Like every other athletic director in Central Washington, Toppenish High School A.D. Brett Stauffer is ready for some football.
And volleyball, and soccer, and cross country.
Top-Hi is one of more than 1,000 high schools around the state being forced to sit out the fall sports season due to the COVID-19 pandemic. But with case numbers in Yakima County steadily declining for the past two months, Stauffer and others in the high school athletic community are wondering why the Washington Interscholastic Activities Association (WIAA) can’t try a different approach.
“Early on, I could understand because everyone was paranoid about the virus,” Stauffer said, referring to the WIAA’s decision to cancel the spring sports season. “But the damage being done to kids from sitting out another season far outweighs what COVID could do to them.”
Stauffer said he’s not trying to downplay the virus, which has killed at least 200,000 Americans since March (including 270 in Yakima County). He’s simply looking for a balance, and he says schools like Top-Hi can safely resume athletics this fall. Stauffer believes bringing back sports also could help schools around the Yakima Valley figure out how to re-introduce in-person instruction.
“The school system offers a healthier, safer situation for kids, and we could offer them better protection than they have now,” he said. “We would test them, mask them and keep them socially distant as much as possible. Coming back to school is what’s best for the kids, and, to me, that’s what this should be about.”
As of late September, Yakima County remains in a modified phase one of the state’s Safe Start reopening plan. Most public schools in the state are offering online-only instruction for the first 18 weeks of the academic year, and inter-school athletic competitions have been put on hold by the WIAA until at least Dec. 28.
Because Yakima County has seen significant improvements in its COVID infection rate since early summer — and is reportedly nearing phase two status — small-group practices for all high school sports could resume by early October. That would allow athletes involved in fall, winter and spring sports to return to the field, court, mat or pool for about three months before live competition begins after Christmas.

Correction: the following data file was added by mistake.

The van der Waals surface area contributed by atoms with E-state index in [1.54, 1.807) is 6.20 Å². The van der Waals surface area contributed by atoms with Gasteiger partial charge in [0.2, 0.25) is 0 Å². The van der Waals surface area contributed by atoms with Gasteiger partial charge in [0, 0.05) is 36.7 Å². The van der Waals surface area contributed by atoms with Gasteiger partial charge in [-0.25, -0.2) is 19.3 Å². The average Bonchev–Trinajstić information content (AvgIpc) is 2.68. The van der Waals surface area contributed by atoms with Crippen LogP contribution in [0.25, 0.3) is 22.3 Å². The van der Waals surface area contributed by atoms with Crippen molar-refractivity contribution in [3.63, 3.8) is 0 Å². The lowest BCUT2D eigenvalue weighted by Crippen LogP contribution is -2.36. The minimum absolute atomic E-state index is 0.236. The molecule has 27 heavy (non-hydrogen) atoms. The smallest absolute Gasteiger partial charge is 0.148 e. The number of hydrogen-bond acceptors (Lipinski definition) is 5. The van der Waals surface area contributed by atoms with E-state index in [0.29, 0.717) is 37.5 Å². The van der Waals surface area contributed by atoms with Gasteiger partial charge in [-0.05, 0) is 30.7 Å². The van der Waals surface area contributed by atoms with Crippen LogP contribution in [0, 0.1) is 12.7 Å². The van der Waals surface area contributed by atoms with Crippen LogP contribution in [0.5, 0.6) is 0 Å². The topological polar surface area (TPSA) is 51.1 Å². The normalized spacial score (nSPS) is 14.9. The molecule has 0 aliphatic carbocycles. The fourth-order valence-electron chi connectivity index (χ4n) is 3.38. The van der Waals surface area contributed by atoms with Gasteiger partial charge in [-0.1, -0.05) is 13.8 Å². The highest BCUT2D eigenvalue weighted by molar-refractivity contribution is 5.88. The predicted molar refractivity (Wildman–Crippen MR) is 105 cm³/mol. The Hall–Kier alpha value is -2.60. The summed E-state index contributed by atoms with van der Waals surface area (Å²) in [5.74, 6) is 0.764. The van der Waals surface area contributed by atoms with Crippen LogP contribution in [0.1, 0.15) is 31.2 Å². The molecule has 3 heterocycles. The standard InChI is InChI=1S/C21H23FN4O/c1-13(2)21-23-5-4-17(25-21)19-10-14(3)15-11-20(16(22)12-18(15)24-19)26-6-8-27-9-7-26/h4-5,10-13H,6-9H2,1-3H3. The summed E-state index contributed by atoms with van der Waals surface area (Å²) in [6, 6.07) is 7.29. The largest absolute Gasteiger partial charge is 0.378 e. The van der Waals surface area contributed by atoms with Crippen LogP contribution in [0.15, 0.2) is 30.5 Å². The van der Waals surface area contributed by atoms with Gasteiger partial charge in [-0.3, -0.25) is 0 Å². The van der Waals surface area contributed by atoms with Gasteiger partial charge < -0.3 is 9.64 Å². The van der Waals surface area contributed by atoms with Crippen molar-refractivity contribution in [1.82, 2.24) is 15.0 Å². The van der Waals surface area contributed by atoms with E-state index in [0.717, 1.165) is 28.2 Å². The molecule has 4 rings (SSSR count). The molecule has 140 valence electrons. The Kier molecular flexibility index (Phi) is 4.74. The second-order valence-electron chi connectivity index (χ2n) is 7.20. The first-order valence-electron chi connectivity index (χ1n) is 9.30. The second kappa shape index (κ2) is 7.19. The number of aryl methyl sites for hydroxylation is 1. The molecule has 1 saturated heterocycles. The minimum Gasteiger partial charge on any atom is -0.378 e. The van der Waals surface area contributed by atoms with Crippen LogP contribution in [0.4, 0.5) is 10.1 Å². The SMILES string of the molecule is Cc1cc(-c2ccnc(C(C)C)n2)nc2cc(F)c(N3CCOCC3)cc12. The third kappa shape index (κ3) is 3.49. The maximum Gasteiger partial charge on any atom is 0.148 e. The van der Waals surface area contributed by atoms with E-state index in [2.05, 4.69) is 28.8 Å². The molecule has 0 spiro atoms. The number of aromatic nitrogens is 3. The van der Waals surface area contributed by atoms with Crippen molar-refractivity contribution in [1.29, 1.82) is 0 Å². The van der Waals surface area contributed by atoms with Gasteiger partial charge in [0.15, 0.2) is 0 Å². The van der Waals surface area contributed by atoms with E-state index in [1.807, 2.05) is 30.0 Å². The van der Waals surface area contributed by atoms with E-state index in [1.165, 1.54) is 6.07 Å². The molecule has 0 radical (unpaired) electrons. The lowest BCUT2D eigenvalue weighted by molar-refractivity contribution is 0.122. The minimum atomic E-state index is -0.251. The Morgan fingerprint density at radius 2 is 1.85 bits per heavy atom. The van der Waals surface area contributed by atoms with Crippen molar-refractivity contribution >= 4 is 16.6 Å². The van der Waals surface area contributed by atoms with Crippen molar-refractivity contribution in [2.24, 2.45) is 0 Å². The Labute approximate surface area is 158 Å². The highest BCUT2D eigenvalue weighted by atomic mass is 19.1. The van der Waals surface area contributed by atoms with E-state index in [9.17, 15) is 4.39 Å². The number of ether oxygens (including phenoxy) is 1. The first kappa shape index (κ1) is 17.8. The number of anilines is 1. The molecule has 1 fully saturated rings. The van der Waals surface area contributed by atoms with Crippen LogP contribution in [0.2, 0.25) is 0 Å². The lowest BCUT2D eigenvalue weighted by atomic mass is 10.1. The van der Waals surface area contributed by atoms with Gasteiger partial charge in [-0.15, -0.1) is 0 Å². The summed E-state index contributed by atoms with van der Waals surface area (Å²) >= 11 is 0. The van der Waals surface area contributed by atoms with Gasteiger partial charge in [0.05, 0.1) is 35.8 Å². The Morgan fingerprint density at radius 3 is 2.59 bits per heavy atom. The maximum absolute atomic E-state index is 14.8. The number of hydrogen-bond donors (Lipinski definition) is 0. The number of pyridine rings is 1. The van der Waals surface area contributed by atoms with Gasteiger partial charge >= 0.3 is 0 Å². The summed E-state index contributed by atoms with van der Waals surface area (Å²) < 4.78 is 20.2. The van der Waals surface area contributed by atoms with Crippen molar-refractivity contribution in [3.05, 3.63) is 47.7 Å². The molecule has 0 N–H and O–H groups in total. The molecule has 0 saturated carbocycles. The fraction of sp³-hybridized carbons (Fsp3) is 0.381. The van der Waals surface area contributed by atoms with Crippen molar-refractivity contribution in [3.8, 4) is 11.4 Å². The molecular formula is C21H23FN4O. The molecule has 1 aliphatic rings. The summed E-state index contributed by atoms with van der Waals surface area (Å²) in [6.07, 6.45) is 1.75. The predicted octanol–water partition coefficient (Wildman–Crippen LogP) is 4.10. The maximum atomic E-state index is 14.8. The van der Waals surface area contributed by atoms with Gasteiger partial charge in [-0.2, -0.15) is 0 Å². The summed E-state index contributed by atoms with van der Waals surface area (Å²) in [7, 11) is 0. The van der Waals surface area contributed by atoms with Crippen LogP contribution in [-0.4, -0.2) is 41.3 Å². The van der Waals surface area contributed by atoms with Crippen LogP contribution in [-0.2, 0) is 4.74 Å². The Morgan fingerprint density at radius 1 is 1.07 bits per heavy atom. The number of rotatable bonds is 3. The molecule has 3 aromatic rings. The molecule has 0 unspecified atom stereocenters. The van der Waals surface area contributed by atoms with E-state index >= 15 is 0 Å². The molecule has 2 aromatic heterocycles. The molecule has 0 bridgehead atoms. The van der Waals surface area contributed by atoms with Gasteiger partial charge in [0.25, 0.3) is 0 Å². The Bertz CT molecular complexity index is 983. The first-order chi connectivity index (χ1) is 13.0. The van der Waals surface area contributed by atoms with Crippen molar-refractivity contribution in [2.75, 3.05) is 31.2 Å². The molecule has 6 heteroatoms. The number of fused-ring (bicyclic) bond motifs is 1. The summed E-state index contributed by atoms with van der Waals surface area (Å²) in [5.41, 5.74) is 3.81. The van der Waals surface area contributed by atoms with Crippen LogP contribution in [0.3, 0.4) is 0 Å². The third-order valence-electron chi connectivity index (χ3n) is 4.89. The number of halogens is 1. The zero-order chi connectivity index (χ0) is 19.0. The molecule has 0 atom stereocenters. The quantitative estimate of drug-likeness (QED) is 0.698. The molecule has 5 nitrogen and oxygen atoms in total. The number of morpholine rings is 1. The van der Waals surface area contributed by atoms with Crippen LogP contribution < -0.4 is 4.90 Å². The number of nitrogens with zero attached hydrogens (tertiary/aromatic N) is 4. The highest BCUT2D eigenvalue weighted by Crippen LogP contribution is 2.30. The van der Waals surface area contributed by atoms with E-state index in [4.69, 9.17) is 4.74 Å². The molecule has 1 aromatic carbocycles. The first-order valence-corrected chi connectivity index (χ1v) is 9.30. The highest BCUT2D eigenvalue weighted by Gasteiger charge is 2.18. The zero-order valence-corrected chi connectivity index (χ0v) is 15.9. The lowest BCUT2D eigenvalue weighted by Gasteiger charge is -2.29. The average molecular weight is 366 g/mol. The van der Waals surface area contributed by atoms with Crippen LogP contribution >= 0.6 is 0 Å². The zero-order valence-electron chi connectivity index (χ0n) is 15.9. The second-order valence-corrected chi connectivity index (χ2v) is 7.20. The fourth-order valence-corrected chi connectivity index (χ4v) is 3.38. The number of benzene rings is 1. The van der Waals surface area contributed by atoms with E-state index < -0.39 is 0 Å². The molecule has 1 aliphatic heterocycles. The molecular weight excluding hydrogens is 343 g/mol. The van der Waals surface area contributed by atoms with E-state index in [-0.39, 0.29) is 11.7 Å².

“We plan to do some small-group conditioning in October and November and, hopefully, start the basketball, wrestling and boys swimming seasons on Dec. 28,” Stauffer said. “It sounds like there’s been a lot of pressure on the governor’s office, and they’re starting to loosen their grip with some of these restrictions.”
According to WIAA guidelines, the traditional fall sports season (football, volleyball, girls soccer, cross country, girls swimming) will take place in March and April, while the spring sports season (baseball, softball, boys soccer, track and field, golf and tennis) is slated for May and June.
Stauffer noted that schools in other states, including neighboring Idaho, have forged ahead with fall sports and have seen minimal COVID-19 infection rates. Schools twice the size of Toppenish High have been able to hold events for every fall sport, and “it’s been going fine.”
“Schools in Utah and Idaho have barely slowed down,” he said. “If a kid gets sick, they pull them out, isolate them and keep an eye on everyone they’ve been in contact with. After seeing how other states have handled it, I believe we can do this safely as well.”
Stauffer said he and his coaches are all a little “off balance” this fall, and they want nothing more than to see their student-athletes return. Even if the school has to stage indoor events with a limited number of fans — or no fans — Stauffer thinks it’s worth a try.
“We want to follow the laws, but we can also see the frustration boiling up around the community,” he said. “These kids need to get back to doing what they love to do, and if there’s an outbreak, we can pull back a bit. But, right now, the most important thing is to get the kids back out there playing and competing.”